WASHINGTON. D.C. – The Department of Agriculture’s Rural Utilities Service’s (RUS) continuing practice of underwriting new broadband loans based on the expectation of existing – and even increasing – high-cost Universal Service Fund (USF) subsidies rewards inefficient spending and conflicts with meaningful reform of the universal service system by the Federal Communications Commission (FCC), a new study says.   The study, which was commissioned by the National Cable & Telecommunications Association (NCTA) and prepared by Jeffrey Eisenach of Navigant Economics of Washington, D.C., recommends that RUS should temporarily suspend new loans to recipients of USF funds and stop leveraging USF support to qualify applicants for RUS loans.

The FCC is nearing completion of efforts to reform the USF regime that are intended to address some of the inefficiencies in the high-cost support program and ensure that subsidies are targeted in the most cost-effective manner.   The study demonstrates that these long overdue reforms should not be deferred or diluted out of a concern that reform would adversely affect RUS loan programs.

The study concludes that RUS’ current practice of leveraging USF subsidies is flawed and one result is that RUS loans are increasing the inefficient incentives inherent in USF.  For instance, in the most recent round of RUS funding, the study shows that RUS is essentially relying on the expected increase of USF subsidies to pay down 78 cents of every dollar borrowed from the RUS program.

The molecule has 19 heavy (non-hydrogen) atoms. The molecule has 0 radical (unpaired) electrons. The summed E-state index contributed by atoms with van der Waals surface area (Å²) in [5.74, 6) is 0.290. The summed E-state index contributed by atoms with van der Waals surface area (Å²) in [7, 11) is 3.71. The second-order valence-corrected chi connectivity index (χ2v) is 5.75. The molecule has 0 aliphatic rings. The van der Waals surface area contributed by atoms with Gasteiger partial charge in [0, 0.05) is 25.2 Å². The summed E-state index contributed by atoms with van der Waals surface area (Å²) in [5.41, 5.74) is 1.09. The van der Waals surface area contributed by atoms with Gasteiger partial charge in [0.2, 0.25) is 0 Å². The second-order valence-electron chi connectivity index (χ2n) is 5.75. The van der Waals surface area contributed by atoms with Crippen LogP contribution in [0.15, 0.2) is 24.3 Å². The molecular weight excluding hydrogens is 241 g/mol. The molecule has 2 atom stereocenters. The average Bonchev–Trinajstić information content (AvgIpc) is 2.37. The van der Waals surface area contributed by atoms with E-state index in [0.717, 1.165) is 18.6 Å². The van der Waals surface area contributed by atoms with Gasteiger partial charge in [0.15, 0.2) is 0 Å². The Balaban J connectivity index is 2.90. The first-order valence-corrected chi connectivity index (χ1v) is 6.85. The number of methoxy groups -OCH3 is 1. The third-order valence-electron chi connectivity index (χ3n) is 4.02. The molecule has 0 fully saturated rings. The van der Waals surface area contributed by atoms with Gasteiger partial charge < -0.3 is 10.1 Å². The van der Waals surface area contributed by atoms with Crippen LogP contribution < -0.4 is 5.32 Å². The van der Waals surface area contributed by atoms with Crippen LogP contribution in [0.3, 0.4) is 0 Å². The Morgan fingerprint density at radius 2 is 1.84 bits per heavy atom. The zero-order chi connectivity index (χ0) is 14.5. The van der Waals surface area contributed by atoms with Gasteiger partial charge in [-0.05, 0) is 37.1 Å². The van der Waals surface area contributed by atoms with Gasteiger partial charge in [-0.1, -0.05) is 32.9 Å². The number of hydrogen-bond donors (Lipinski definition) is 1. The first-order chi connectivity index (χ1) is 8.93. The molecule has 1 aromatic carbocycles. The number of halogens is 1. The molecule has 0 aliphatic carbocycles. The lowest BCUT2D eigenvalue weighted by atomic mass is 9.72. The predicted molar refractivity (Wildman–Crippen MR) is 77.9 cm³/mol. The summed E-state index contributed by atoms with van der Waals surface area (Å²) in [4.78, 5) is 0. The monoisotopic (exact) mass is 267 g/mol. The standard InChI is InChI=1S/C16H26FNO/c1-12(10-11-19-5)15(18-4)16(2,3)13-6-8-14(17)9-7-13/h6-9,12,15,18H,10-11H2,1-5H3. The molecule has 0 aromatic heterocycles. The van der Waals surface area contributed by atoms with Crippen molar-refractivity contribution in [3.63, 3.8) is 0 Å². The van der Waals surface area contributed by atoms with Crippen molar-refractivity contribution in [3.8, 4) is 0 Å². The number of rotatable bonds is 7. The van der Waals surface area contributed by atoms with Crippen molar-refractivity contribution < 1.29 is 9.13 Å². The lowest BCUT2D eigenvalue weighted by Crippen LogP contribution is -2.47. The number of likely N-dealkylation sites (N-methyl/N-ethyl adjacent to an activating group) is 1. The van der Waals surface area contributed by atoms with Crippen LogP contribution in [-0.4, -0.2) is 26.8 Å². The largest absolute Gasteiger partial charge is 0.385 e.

“By tying RUS loans directly to USF support, RUS effectively creates a vicious circle:  The more a firm invests in inefficient infrastructure, the more it gets in USF support; the more it gets in USF support, the more it can qualify for in RUS loans; the more it can qualify for in RUS loans, the more it can invest; and, the more it invests, the more it gets in USF support,” the study says.

In light of the potential for significant changes to the USF program, the study finds that, “The only reasonable assumption for the RUS to make at this stage is that USF revenues can no longer be counted upon to service future loans, whose maturities stretch two decades or more into the future.” 

The study recommends that after the FCC concludes its USF reform proceeding and new rules are in place, Congress and RUS can reassess whether a loan program continues to be needed and if so, how that program can be better coordinated with the USF program to eliminate the problems inherent in the current RUS regime.

The study also finds that the FCC should not delay USF reform based on concerns about the effect on the RUS loan portfolio.  The study identifies a variety of factors that are likely to reduce the immediate consequences for RUS borrowers.  In particular, with a reasonable transition period, existing loan recipients should be able to adjust to any cuts that do eventually occur.

“The RUS broadband loan program has been troubled throughout its history, with independent auditors repeatedly criticizing the agency’s failure to target funding to areas without pre-existing broadband services,” the study says.  “RUS loans also exacerbate the underlying inefficiencies in the USF program, effectively rewarding companies that make excessive investments in unnecessary infrastructure.  With USF reform now nearing the finish line, it is likely that the flawed criteria that have heretofore allowed RUS borrowers to fund uneconomic loans with increased subsidies from the FCC will soon be reformed.”

The complete study can be viewed here.